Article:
Moraine is gearing up for a summer project designed to make driving the city’s roads a smoother endeavor and recently approved two more projects aimed at doing the same in 2023 and 2026.
Construction being carried out now on Dryden Road is just base repair and not the final product, according to City Engineer Alisha Burcham.
“The purpose of that is so we can replace the parts we had to fix all the way to the gravel base, drive on it for a little bit, see what’s going to settle and then we’ll finally pave that probably this month,” Burcham said.
The final pavement, slated to start later this month, will resurface Dryden Road from Kreitzer Road to the Great Miami River.
The city also is carrying out curb repair just north of Kreitzer Road, installing a sidewalk and other elements, she said. “That work is moving along very quickly,” Burcham said.
At Moraine City Council’s most recent meeting Thursday evening, council approved a Kettering Boulevard project at a cost of nearly $1.4 million. The Ohio Department of Transportation will contribute 60% of eligible costs ($837,575) and Moraine will contribute an amount not to exceed $558,384.
The project includes improvements on Kettering Boulevard from Hoyle Place to the Moraine north corporation limit and Kettering Boulevard from West Stroop Road to Ohio 741. The road roadway resurfacing will include isolated curb replacement, concrete pavement repair, and isolated partial-depth pavement repair. Engineering for this project is expected to begin in early 2023. Construction and completion of the project are expected in 2026.
The Kettering Blvd project is a complex project, as reflected in its long timeline, Burcham said. The project will need engineering design work for upgrades for radar detected traffic signals, concrete pavement replacement, and curb repairs.
“One may drive this road and think ‘Does it really need (to be) resurfaced yet?’ and the short answer is ‘No, not yet,” but by 2026 this answer will be a resounding ‘Yes,’” she said. “This advanced planning with securing grant dollars will help the city to plan for and execute a large project with fewer city income tax dollars when the time is right.”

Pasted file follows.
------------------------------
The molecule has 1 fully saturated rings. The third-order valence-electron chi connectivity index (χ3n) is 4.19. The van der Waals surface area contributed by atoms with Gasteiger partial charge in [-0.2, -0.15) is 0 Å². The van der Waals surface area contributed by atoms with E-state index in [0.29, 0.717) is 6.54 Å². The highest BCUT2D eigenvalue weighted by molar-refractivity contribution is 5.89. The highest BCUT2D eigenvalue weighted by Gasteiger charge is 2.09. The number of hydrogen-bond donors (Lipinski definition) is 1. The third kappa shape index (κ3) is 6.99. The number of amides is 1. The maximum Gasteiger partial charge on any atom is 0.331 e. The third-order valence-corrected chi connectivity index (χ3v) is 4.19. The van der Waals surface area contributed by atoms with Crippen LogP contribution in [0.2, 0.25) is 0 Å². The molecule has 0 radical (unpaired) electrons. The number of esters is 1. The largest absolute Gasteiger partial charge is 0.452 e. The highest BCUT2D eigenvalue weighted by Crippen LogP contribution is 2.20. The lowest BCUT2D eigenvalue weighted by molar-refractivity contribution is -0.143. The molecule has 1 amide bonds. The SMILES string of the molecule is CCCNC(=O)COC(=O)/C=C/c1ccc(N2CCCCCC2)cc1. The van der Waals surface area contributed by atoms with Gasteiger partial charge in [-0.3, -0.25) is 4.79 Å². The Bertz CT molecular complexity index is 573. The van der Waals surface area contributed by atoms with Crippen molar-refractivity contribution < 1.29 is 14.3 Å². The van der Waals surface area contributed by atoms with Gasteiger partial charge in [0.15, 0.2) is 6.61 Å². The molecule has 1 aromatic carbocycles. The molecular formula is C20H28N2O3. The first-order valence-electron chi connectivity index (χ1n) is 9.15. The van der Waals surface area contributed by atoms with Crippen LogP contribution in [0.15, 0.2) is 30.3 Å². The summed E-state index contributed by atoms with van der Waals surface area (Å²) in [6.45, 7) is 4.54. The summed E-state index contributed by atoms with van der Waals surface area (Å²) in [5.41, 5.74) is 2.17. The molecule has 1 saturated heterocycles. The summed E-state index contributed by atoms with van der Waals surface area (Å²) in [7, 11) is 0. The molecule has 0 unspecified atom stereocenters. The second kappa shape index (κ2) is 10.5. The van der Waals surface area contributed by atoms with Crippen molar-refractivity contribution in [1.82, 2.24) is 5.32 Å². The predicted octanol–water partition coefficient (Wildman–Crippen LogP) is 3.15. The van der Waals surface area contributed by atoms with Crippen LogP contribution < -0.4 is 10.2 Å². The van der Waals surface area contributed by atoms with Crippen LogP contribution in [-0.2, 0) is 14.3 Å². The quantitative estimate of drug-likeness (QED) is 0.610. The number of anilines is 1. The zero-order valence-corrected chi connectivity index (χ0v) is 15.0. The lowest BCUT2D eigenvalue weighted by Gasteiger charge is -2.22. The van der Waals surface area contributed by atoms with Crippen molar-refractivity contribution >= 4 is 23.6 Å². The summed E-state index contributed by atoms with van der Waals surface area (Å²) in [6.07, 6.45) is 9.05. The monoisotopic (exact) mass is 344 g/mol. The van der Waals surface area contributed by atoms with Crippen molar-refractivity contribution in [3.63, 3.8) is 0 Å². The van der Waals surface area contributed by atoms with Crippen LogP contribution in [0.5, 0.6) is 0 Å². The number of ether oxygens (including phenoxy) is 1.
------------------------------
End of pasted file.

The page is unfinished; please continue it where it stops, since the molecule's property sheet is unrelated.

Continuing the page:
City council on Thursday also approved a South Dixie Drive resurfacing project at a cost of $340,408. ODOT will contribute $234,707 and Moraine will contribute an amount not to exceed $105,701.
The project would resurface South Dixie Drive from Ohio 741 to W. Stroop Road. Resurfacing will include partial depth replacement of the entire surface and pavement markings. Limited full depth pavement repair will also be included as needed. Engineering will take place this year with construction and completion set for 2023.
The project is a simple resurfacing project that will utilize the coronavirus relief aid that was rolled out through Miami Valley Regional Planning Commission, Burcham said.
“This resurfacing will give new life to South Dixie Drive after the construction traffic required to complete the new West Carrollton School Building,” she said. “This smaller project will prevent the need for a larger, more expensive project in the future and extend the useful life of this arterial roadway.”
These grant projects on arterial roadways allow me to direct our “local paving dollars” from city income tax funds to residential streets and really get more bang for our buck to maintain our infrastructure.